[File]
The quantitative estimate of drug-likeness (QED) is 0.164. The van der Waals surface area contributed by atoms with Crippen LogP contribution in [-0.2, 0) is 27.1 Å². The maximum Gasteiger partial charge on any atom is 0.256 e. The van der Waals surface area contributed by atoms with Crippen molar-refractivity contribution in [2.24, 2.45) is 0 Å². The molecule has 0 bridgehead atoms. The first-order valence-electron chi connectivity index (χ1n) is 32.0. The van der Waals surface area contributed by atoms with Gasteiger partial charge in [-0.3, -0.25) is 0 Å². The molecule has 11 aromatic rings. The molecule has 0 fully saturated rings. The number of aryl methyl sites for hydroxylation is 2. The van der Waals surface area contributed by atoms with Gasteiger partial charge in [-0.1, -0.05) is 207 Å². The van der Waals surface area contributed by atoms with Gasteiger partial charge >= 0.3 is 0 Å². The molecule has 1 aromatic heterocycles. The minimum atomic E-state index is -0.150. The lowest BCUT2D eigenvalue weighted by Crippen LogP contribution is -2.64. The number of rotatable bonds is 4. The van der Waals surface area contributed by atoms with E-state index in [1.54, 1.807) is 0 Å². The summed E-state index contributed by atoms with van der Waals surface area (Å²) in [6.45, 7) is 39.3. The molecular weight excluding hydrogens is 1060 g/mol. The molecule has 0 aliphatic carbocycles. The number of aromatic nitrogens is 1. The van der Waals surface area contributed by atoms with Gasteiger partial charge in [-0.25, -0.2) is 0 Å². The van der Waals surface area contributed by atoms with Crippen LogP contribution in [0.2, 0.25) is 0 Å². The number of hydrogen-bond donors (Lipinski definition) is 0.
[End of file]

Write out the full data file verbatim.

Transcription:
The quantitative estimate of drug-likeness (QED) is 0.164. The van der Waals surface area contributed by atoms with Crippen LogP contribution in [-0.2, 0) is 27.1 Å². The maximum Gasteiger partial charge on any atom is 0.256 e. The van der Waals surface area contributed by atoms with Crippen molar-refractivity contribution in [2.24, 2.45) is 0 Å². The molecule has 0 bridgehead atoms. The first-order valence-electron chi connectivity index (χ1n) is 32.0. The van der Waals surface area contributed by atoms with Gasteiger partial charge in [-0.3, -0.25) is 0 Å². The molecule has 11 aromatic rings. The molecule has 0 fully saturated rings. The number of aryl methyl sites for hydroxylation is 2. The van der Waals surface area contributed by atoms with Gasteiger partial charge in [-0.1, -0.05) is 207 Å². The van der Waals surface area contributed by atoms with Gasteiger partial charge >= 0.3 is 0 Å². The molecule has 1 aromatic heterocycles. The minimum atomic E-state index is -0.150. The lowest BCUT2D eigenvalue weighted by Crippen LogP contribution is -2.64. The number of rotatable bonds is 4. The van der Waals surface area contributed by atoms with E-state index in [1.54, 1.807) is 0 Å². The summed E-state index contributed by atoms with van der Waals surface area (Å²) in [6.45, 7) is 39.3. The molecular weight excluding hydrogens is 1060 g/mol. The molecule has 0 aliphatic carbocycles. The number of aromatic nitrogens is 1. The van der Waals surface area contributed by atoms with Gasteiger partial charge in [-0.25, -0.2) is 0 Å². The van der Waals surface area contributed by atoms with Crippen LogP contribution in [0.2, 0.25) is 0 Å². The number of hydrogen-bond donors (Lipinski definition) is 0.